Editorial Vol 06 2021 issue 1 Eighth issue of the European Journal of Philosophy in Arts Education

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EJPAE is proud to be able to present another issue with important thoughts in the intersection between the arts, education and philosophy. In this issue we have only been able to get two articles ready for publication. This is not because of lack of important and high quality articles submitted to EJPAE, but because of problems in the review and editorial processes. So while I am happy to present these two articles, I am also sad that I have not been able to get other articles ready for publication yet. To be an editor is a really interesting task where the meetings with interesting scholars and texts from different areas is the reward for the work you put in. In these trying times other work has had to be prioritised over the editorial work, and even if I have tried to get reviews to happen, several reviewers have obviously also had pressing times and I have experienced several reviewers withdrawing or even stop answering mail. This does not give me an excuse for all the articles waiting for a review, but at least it is one explanation – and for you I apologise and hope you will still be with us in the times to come.

That being said I present to you two interesting articles – both from Norway this time. The north part of Norway is perhaps more knows for snow and ice than for philosophy and art, but that is about to change with this issue of EJPAE. The first article is by Ola Buan Øien who has explored how concepts developed by Daniel Lanois can be useful in performances through arts based research. The concept investigated are sonic ambience, master station, operating by limitation, locations, preparing and black dubs. In this exploration he has turned inwards and analysed his own compositional process. Theoretically the study draws on the constructionist epistemological roots of Crotty combined with Gadamer’s more hermeneutic theories. The article gives sonic and visual examples of the process and takes the reader on a journey to show how these concepts operate in an actual creative process, while we simultaneously take part in Øien’s reflections on the process. The usefulness for educational practices in applying such approaches as demonstrated in the article, is discussed towards the end of the article, while at the same time discussing the academisation of artistic practices. The article is a thought provoking and useful read for teachers, teacher educators and artistic researchers from different disciplines even if the terminology is most recognisable for those involved with music.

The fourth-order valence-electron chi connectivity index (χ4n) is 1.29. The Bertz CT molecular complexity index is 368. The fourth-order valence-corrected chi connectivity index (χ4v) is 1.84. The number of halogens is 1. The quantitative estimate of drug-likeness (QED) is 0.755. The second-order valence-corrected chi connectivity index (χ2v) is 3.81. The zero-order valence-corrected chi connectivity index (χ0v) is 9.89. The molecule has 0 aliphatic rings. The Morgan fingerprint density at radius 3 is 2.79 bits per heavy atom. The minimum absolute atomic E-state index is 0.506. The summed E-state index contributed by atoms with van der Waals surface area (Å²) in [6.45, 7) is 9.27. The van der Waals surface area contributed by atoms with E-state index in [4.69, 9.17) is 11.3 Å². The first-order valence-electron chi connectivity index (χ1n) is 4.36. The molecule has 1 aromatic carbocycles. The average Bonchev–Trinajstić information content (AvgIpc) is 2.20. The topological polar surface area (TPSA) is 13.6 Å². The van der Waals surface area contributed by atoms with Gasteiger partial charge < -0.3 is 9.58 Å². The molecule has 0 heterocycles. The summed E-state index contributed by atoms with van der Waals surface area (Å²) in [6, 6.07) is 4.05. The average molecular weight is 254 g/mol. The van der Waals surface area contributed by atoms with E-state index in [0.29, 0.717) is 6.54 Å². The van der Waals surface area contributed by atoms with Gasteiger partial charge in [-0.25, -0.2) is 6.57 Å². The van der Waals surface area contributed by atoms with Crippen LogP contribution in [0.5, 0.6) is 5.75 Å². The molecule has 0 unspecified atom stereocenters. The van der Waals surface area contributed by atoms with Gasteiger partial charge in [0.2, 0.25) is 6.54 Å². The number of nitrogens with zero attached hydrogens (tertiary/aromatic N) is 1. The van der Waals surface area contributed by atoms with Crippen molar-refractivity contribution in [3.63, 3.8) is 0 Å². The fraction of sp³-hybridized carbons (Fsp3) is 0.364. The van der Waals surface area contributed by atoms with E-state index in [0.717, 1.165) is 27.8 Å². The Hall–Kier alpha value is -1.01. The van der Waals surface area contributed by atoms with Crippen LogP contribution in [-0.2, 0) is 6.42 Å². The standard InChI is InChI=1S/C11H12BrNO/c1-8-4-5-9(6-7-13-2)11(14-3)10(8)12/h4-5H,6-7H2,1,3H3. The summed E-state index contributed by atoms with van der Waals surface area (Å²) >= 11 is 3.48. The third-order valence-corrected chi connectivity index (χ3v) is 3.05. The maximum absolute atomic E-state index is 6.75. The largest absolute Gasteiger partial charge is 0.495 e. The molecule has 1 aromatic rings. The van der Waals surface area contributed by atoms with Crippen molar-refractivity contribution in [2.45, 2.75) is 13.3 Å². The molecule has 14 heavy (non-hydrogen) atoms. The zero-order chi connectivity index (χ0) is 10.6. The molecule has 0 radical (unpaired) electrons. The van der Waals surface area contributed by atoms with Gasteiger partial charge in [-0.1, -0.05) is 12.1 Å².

The second article discusses the relationship between art and science and is written by Thomas Dillern. By using Leonardo da Vinci as an example, he shows that art and science as human endeavours share some common traits. Da Vinci is what we today call a renaissance-man – someone who were active and accomplished in what we today consider separate disciplines such as art, architecture, science, medicine etc. In the essay Dillern questions the ideals of objectivity and claims that human creativity is needed as much in scientific processes as in the arts. The scientific process is then compared to artistic processes in order to show the similarities between them and how both activities generate human understanding. In this Dillern builds on several philosophers such as Heidegger, Gadamer, Dewey, Polanyi and Beavington, but also the old cult author Robert Pirzig and his seminal novel The Art of Motorcycle Maintenance. Extrospection and instrosepction are parts of the same precess and needed in making sense of the world, Dillern argues, and therefore artistic approaches to science and scientific approaches to artistic creation are needed in education.

I hope this issue will bring hours of interesting thinking and if you feel inspired to follow up on something written here, or if you are provoked to write a reply, EJPAE will be happy to be a platform for such professional discussions.

As I finish this text, spring is about to break free of the cold arms of winter and I wish all of you a warmer and closer time ahead than the last year of social distancing.

Ketil Thorgersen

Editor in Chief Stockholm April 1th 2021

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